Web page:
Bullet For My Valentine: "Right now, I believe more than ever that our strengths are in songwriting, not just guitar playing"

(Image credit: Gina Wetzler/Redferns)

Two decades on from forming Jeff Killed John while studying music at Bridgend College and eventually spreading their wings as Bullet For My Valentine, Matt Tuck and Michael ‘Padge’ Paget have become one of the greatest forces in British heavy metal today.

They’ve toured with the likes of Metallica and Iron Maiden, reaching the very pinnacle of rock stardom beyond a glass ceiling few bands have ever managed to break – long established as arena headliners in their own right.

This year the Welsh quartet return with their sixth full-length Gravity, which sees revered drummer and BIMM tutor Jason Bowld – who made his name playing with Pitchshifter before stints with Bill Bailey, Killing Joke and more – bring his electronic wisdom to the metallic fires of Mid Glamorgan’s finest.

Ahead of their summer festival dates, autumn US tour and European arenas at the end of the year, Matt and Padge talk MusicRadar through the new directions explored on their latest opus…

The guitar sounds on Gravity feel razor-sharp and incredibly tight. Can you tell us more about what we're hearing?

Matt Tuck: “The main tones were all from a Kemper. There was a profile we made from the 5150 that was actually used for recording [2005 debut] The Poison… so there’s a bit of extra relevance there for us!

“It was owned by [Judas Priest guitarist] Andy Sneap and [BFMV producer] Carl Brown managed to profile it well for us. We’ve used it on [2015 album] Venom and Gravity - we kept it simple and tweaked it to the perfect settings for our sound.

We don’t bother using pedals any more; it’s easier not to print the guitar with anything on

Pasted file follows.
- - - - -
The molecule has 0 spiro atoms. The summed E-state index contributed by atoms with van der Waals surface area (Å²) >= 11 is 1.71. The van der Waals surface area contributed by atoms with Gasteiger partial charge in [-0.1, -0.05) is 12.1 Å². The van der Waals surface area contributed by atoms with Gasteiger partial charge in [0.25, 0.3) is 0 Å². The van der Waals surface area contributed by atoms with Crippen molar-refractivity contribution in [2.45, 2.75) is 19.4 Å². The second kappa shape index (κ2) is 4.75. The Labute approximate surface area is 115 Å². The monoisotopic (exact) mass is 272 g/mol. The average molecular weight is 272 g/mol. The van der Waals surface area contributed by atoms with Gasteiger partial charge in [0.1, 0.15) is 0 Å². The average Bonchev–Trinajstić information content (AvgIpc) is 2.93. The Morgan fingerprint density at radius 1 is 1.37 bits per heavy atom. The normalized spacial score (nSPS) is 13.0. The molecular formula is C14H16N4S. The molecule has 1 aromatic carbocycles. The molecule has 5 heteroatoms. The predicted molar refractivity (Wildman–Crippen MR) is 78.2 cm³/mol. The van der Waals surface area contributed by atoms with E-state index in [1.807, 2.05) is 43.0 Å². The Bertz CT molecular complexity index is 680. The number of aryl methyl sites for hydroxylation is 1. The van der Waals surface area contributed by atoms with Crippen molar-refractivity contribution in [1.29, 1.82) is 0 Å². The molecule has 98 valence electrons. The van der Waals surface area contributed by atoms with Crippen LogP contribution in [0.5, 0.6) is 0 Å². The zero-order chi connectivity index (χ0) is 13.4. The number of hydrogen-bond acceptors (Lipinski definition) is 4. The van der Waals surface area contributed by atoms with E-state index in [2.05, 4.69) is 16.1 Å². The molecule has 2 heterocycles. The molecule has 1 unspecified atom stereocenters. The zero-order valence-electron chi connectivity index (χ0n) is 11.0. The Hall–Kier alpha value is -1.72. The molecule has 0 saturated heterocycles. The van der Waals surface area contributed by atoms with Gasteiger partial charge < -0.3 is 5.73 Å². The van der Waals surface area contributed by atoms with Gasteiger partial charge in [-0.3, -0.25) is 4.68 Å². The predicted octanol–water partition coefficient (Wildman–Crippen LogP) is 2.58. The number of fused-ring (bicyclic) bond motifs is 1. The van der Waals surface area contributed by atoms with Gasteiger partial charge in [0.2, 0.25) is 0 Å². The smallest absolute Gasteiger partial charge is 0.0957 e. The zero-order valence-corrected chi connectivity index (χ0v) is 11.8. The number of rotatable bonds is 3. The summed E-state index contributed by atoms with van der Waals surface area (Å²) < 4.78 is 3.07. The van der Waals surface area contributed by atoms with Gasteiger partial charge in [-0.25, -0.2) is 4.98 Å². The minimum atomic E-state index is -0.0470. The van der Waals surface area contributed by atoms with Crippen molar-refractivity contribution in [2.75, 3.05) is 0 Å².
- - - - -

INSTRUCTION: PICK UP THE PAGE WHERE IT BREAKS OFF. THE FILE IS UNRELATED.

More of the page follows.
Matt Tuck

“The two main guitars were a BC Rich Warlock and a Les Paul Custom with EMG 81/85 pickups in there… very metal industry standard tones but with our own little customisations and tweaks. There’s a Valhalla digital delay/reverb unit on the clean stuff, plus a basic chorus we got from Pro Tools. We don’t bother using pedals any more; it’s easier not to print the guitar with anything on. It’s better to play the guitar clean and add anything we want later on - it makes life a lot easier for whoever is going to mix it.”

Padge: “I used exactly the same equipment; it was all really simple… completely different to before.”

That sense of streamlining rings very true in the music itself too…

Matt: “I think it’s because this album is a lot more simple and foundation-based rather than the crazy riffs and solos and technical stuff, which we’ve done to death. It ended up being an enjoyable process tracking the guitars, rather than a stressful one.

“Being a guitar nerd you really want to get into nuances and put your own identity into it all. But that brings stresses, so this time round a lot of it was more straightforward chords and riffs and clean patterns. It was much more relaxed way of recording guitars.”

(Image credit: Ollie Millington/Getty Images)

How many layers are stacked on top of each other for the majority of the record?

Matt: “There’s one on the left and one on the right, that’s it! We didn’t double-track anything. I think Fever was the last time we quadded the guitars up, with two on two one side and then the same on the other.